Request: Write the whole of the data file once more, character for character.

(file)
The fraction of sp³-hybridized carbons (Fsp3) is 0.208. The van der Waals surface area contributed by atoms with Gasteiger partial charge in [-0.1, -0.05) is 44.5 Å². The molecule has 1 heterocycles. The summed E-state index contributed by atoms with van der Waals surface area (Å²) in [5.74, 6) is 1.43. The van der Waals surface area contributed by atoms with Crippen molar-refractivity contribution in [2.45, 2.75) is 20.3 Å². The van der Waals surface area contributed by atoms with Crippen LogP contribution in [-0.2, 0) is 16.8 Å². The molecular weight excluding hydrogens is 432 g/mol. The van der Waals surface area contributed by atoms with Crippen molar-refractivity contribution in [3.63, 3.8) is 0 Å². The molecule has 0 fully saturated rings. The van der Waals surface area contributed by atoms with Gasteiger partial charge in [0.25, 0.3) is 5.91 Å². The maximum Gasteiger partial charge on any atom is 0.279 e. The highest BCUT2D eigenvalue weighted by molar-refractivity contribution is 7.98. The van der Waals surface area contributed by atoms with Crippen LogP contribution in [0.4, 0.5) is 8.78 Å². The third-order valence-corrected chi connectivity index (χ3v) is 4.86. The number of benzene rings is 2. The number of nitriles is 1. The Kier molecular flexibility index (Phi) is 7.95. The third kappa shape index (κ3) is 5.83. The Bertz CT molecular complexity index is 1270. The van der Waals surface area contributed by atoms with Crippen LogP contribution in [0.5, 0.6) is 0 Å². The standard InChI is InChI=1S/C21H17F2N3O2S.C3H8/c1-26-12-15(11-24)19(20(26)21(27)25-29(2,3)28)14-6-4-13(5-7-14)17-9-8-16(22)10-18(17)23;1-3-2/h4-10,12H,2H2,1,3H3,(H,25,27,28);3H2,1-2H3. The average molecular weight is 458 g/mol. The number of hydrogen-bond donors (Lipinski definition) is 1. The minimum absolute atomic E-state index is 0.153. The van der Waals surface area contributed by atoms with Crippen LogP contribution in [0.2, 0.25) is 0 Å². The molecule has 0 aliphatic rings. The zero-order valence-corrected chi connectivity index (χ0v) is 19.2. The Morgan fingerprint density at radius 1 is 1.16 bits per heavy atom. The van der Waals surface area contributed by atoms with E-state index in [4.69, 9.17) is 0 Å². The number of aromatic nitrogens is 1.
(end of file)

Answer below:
The fraction of sp³-hybridized carbons (Fsp3) is 0.208. The van der Waals surface area contributed by atoms with Gasteiger partial charge in [-0.1, -0.05) is 44.5 Å². The molecule has 1 heterocycles. The summed E-state index contributed by atoms with van der Waals surface area (Å²) in [5.74, 6) is 1.43. The van der Waals surface area contributed by atoms with Crippen molar-refractivity contribution in [2.45, 2.75) is 20.3 Å². The van der Waals surface area contributed by atoms with Crippen LogP contribution in [-0.2, 0) is 16.8 Å². The molecular weight excluding hydrogens is 432 g/mol. The van der Waals surface area contributed by atoms with Crippen molar-refractivity contribution in [3.63, 3.8) is 0 Å². The molecule has 0 fully saturated rings. The van der Waals surface area contributed by atoms with Gasteiger partial charge in [0.25, 0.3) is 5.91 Å². The maximum Gasteiger partial charge on any atom is 0.279 e. The highest BCUT2D eigenvalue weighted by molar-refractivity contribution is 7.98. The van der Waals surface area contributed by atoms with Crippen LogP contribution in [0.4, 0.5) is 8.78 Å². The third-order valence-corrected chi connectivity index (χ3v) is 4.86. The number of benzene rings is 2. The number of nitriles is 1. The Kier molecular flexibility index (Phi) is 7.95. The third kappa shape index (κ3) is 5.83. The Bertz CT molecular complexity index is 1270. The van der Waals surface area contributed by atoms with Crippen LogP contribution in [0.5, 0.6) is 0 Å². The standard InChI is InChI=1S/C21H17F2N3O2S.C3H8/c1-26-12-15(11-24)19(20(26)21(27)25-29(2,3)28)14-6-4-13(5-7-14)17-9-8-16(22)10-18(17)23;1-3-2/h4-10,12H,2H2,1,3H3,(H,25,27,28);3H2,1-2H3. The average molecular weight is 458 g/mol. The number of hydrogen-bond donors (Lipinski definition) is 1. The minimum absolute atomic E-state index is 0.153. The van der Waals surface area contributed by atoms with Crippen LogP contribution in [0.2, 0.25) is 0 Å². The molecule has 0 aliphatic rings. The zero-order valence-corrected chi connectivity index (χ0v) is 19.2. The Morgan fingerprint density at radius 1 is 1.16 bits per heavy atom. The van der Waals surface area contributed by atoms with E-state index in [4.69, 9.17) is 0 Å². The number of aromatic nitrogens is 1.